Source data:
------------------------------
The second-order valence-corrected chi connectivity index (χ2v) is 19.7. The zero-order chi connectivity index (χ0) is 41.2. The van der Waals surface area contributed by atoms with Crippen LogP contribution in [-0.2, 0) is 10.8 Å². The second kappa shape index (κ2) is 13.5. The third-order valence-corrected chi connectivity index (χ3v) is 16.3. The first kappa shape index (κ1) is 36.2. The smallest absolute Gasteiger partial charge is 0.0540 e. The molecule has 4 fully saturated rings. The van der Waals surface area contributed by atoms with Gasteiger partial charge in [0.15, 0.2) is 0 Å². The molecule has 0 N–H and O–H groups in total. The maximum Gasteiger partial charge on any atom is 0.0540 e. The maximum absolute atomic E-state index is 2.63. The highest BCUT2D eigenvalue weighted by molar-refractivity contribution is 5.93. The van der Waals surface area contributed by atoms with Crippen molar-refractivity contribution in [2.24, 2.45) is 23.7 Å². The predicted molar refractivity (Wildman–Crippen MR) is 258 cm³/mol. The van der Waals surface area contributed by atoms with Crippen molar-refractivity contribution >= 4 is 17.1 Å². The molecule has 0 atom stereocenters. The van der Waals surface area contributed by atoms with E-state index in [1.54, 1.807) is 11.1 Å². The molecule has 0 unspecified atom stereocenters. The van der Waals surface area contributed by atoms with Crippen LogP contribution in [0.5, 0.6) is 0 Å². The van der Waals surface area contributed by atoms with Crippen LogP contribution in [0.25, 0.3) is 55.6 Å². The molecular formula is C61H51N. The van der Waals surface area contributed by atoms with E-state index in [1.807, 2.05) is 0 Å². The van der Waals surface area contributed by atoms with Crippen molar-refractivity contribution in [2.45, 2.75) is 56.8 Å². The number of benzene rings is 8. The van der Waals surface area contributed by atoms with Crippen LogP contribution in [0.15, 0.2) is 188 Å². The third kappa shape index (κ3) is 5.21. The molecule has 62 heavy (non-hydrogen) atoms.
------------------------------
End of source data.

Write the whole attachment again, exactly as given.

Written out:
The second-order valence-corrected chi connectivity index (χ2v) is 19.7. The zero-order chi connectivity index (χ0) is 41.2. The van der Waals surface area contributed by atoms with Crippen LogP contribution in [-0.2, 0) is 10.8 Å². The second kappa shape index (κ2) is 13.5. The third-order valence-corrected chi connectivity index (χ3v) is 16.3. The first kappa shape index (κ1) is 36.2. The smallest absolute Gasteiger partial charge is 0.0540 e. The molecule has 4 fully saturated rings. The van der Waals surface area contributed by atoms with Gasteiger partial charge in [0.15, 0.2) is 0 Å². The molecule has 0 N–H and O–H groups in total. The maximum Gasteiger partial charge on any atom is 0.0540 e. The maximum absolute atomic E-state index is 2.63. The highest BCUT2D eigenvalue weighted by molar-refractivity contribution is 5.93. The van der Waals surface area contributed by atoms with Crippen molar-refractivity contribution in [2.24, 2.45) is 23.7 Å². The predicted molar refractivity (Wildman–Crippen MR) is 258 cm³/mol. The van der Waals surface area contributed by atoms with Crippen molar-refractivity contribution >= 4 is 17.1 Å². The molecule has 0 atom stereocenters. The van der Waals surface area contributed by atoms with E-state index in [1.54, 1.807) is 11.1 Å². The molecule has 0 unspecified atom stereocenters. The van der Waals surface area contributed by atoms with Crippen LogP contribution in [0.5, 0.6) is 0 Å². The van der Waals surface area contributed by atoms with Crippen LogP contribution in [0.25, 0.3) is 55.6 Å². The molecular formula is C61H51N. The van der Waals surface area contributed by atoms with E-state index in [1.807, 2.05) is 0 Å². The van der Waals surface area contributed by atoms with Crippen molar-refractivity contribution in [2.45, 2.75) is 56.8 Å². The number of benzene rings is 8. The van der Waals surface area contributed by atoms with Crippen LogP contribution in [0.15, 0.2) is 188 Å². The third kappa shape index (κ3) is 5.21. The molecule has 62 heavy (non-hydrogen) atoms.